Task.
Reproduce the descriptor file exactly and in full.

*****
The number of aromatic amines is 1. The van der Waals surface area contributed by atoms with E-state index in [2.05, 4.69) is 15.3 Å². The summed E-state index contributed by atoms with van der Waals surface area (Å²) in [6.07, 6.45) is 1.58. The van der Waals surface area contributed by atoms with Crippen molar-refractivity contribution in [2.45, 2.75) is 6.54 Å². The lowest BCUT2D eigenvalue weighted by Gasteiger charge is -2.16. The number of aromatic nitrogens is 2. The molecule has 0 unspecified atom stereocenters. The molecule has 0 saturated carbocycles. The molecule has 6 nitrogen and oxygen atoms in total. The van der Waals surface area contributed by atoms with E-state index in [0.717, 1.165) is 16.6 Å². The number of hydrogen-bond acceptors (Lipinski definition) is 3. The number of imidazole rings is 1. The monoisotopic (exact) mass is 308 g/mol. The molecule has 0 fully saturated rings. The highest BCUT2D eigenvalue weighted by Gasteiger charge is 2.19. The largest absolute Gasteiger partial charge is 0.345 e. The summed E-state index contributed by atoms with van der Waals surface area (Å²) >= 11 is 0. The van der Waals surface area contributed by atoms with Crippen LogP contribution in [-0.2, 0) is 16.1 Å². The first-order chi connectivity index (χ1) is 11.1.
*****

The number of aromatic amines is 1. The van der Waals surface area contributed by atoms with E-state index in [2.05, 4.69) is 15.3 Å². The summed E-state index contributed by atoms with van der Waals surface area (Å²) in [6.07, 6.45) is 1.58. The van der Waals surface area contributed by atoms with Crippen molar-refractivity contribution in [2.45, 2.75) is 6.54 Å². The lowest BCUT2D eigenvalue weighted by Gasteiger charge is -2.16. The number of aromatic nitrogens is 2. The molecule has 0 unspecified atom stereocenters. The molecule has 0 saturated carbocycles. The molecule has 6 nitrogen and oxygen atoms in total. The van der Waals surface area contributed by atoms with E-state index in [0.717, 1.165) is 16.6 Å². The number of hydrogen-bond acceptors (Lipinski definition) is 3. The number of imidazole rings is 1. The monoisotopic (exact) mass is 308 g/mol. The molecule has 0 fully saturated rings. The highest BCUT2D eigenvalue weighted by Gasteiger charge is 2.19. The largest absolute Gasteiger partial charge is 0.345 e. The summed E-state index contributed by atoms with van der Waals surface area (Å²) >= 11 is 0. The van der Waals surface area contributed by atoms with Crippen LogP contribution in [-0.2, 0) is 16.1 Å². The first-order chi connectivity index (χ1) is 11.1.